> the help of a separate software system that can store different link 
> types (e.g. unification links, link out links), although this also 
> requires recognition of record type (e.g. protein, small molecule, 
> reaction, etc.).
> 
> Mapping services
> 
> AliasServer
> http://cbi.labri.fr/outils/alias/
> Tool for identifier translation using CRC64 hash of the protein sequence 
> as a primary key. Provides unification, linkout and translation services 
> for a handful (~35) species for proteins only.  Supports use cases 2, 3.
> 
> Freely available for download. Regularly updated.
> 
> MD Anderson GeneLink
> http://bioinformatics.mdanderson.org/GeneLink.html
> ID translation and search service for human IDs (10 ID types).  Supports 
> use case 2, 3.
> 
> EnsMart
> http://www.ensembl.org/Multi/martview
> ID translation services for Ensembl genomes. Supports use case 2.
> 
> MatchMiner
> http://discover.nci.nih.gov/matchminer/html/index.jsp
> ID translation service for mouse and human. Supports use cases 2, 3.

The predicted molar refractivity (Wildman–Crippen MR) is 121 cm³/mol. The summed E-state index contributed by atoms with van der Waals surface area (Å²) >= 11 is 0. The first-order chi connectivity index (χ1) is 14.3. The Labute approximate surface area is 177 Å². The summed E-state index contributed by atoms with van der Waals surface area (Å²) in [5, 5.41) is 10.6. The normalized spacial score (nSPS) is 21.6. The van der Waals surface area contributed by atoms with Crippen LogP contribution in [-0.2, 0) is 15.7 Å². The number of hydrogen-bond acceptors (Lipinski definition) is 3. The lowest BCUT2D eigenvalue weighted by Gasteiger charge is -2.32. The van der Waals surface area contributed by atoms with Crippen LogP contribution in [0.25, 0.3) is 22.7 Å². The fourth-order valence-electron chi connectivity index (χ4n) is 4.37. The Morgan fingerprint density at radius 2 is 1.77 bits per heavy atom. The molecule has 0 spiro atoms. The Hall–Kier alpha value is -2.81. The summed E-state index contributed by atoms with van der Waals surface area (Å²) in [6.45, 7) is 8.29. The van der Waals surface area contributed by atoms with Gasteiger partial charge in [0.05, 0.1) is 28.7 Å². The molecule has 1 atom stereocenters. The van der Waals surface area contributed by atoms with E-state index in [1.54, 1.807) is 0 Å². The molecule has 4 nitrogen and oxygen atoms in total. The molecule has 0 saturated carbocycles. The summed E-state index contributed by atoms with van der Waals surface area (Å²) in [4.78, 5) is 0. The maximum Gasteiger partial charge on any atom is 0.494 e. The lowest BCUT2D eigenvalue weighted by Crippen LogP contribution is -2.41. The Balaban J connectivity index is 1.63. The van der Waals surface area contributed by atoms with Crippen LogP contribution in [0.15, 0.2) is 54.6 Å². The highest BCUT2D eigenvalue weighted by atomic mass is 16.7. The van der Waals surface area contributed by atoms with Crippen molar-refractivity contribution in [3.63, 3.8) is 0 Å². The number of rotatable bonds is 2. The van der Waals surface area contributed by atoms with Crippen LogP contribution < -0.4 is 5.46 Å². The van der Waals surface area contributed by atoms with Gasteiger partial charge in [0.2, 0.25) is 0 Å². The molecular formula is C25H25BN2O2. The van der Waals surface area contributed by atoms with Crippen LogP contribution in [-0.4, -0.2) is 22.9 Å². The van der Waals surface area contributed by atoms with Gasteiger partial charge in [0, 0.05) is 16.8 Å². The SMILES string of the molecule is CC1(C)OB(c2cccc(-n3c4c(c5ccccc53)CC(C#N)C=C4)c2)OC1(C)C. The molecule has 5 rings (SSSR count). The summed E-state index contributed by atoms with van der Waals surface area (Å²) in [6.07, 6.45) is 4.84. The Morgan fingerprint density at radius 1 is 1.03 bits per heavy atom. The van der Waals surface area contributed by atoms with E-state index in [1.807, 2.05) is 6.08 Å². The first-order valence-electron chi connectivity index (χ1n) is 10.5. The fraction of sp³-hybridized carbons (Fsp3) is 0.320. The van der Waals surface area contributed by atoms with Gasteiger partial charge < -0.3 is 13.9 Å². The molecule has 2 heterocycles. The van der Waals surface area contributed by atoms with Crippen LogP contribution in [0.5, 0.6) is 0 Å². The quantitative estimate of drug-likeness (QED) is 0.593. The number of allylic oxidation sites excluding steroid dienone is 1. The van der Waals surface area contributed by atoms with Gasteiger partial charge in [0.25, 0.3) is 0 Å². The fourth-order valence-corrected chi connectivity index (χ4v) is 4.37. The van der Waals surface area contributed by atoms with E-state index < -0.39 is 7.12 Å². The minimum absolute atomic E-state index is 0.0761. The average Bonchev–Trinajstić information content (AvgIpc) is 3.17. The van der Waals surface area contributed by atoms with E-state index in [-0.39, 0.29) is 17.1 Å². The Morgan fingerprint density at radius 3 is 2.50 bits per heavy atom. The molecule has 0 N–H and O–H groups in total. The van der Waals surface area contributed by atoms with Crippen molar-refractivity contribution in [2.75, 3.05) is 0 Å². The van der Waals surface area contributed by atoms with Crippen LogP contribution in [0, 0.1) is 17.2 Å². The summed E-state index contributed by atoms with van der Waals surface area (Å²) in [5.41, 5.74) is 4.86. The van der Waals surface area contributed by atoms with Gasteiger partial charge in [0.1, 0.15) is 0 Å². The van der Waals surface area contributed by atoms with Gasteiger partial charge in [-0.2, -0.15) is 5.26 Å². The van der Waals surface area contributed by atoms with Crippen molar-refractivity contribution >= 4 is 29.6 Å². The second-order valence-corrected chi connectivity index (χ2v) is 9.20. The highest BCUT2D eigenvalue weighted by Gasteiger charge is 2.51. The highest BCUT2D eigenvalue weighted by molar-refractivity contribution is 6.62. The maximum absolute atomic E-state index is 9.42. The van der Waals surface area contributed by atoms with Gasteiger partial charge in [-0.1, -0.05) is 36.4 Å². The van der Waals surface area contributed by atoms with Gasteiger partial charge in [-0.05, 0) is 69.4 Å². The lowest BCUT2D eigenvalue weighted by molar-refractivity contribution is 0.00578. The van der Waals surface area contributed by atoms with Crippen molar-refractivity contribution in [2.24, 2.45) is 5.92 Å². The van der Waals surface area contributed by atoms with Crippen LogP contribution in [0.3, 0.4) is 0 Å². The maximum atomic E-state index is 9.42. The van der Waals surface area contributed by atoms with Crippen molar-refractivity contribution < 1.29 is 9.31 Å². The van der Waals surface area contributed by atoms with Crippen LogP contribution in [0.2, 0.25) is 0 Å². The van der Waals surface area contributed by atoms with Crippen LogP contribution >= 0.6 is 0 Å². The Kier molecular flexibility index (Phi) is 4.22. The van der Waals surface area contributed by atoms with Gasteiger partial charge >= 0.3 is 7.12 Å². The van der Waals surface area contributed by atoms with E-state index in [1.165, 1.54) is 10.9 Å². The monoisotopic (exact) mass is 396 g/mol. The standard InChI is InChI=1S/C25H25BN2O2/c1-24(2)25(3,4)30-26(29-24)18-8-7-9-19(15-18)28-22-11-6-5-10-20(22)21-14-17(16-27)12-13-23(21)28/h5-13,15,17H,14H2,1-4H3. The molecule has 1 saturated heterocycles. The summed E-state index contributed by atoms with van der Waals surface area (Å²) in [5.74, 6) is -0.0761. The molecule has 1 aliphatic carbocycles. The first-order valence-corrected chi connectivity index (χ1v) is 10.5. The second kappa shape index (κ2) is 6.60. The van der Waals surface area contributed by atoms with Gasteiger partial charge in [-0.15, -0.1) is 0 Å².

> 
> Ariadne Genomics ID Mapping Service
> http://www.ariadnegenomics.com/services/idmap.html
> Tool for identifier translation. Supports 7 species and maps between 12 
> different ID types mainly for proteins and genes.
> Commercial service, not available for download
> Supports use case 3
> 
> GeneLynx
> http://www.genelynx.org/
> Provides linkout services for human, mouse and rat.  Supports use case 2.
> 
> NetAffx
> http://www.affymetrix.com/products/software/specific/netaffx.affx
> Provides ID translation services for Affy probe set IDs.  Supports use 
> case 3.
> 
> http://openbns.sourceforge.net/ - Supports use cases 2,3
> 
> Databases
> 
> International Protein Index
> http://www.ebi.ac.uk/IPI/IPIhelp.html
> A cross reference database for proteins in higher eukaryotic organisms 
> (5 species). Provides protein and gene cross references. Supports use 
> case 1.
> 
> Entrez Gene
> Provides detailed information on genes from multiple organisms including 
> gene aliases and links to NCBI related resources. Supports use case 4 
> (and 2 to some degree).
> 
> UniProt (SwissProt, PIR, TrEMBL) provides some information on links to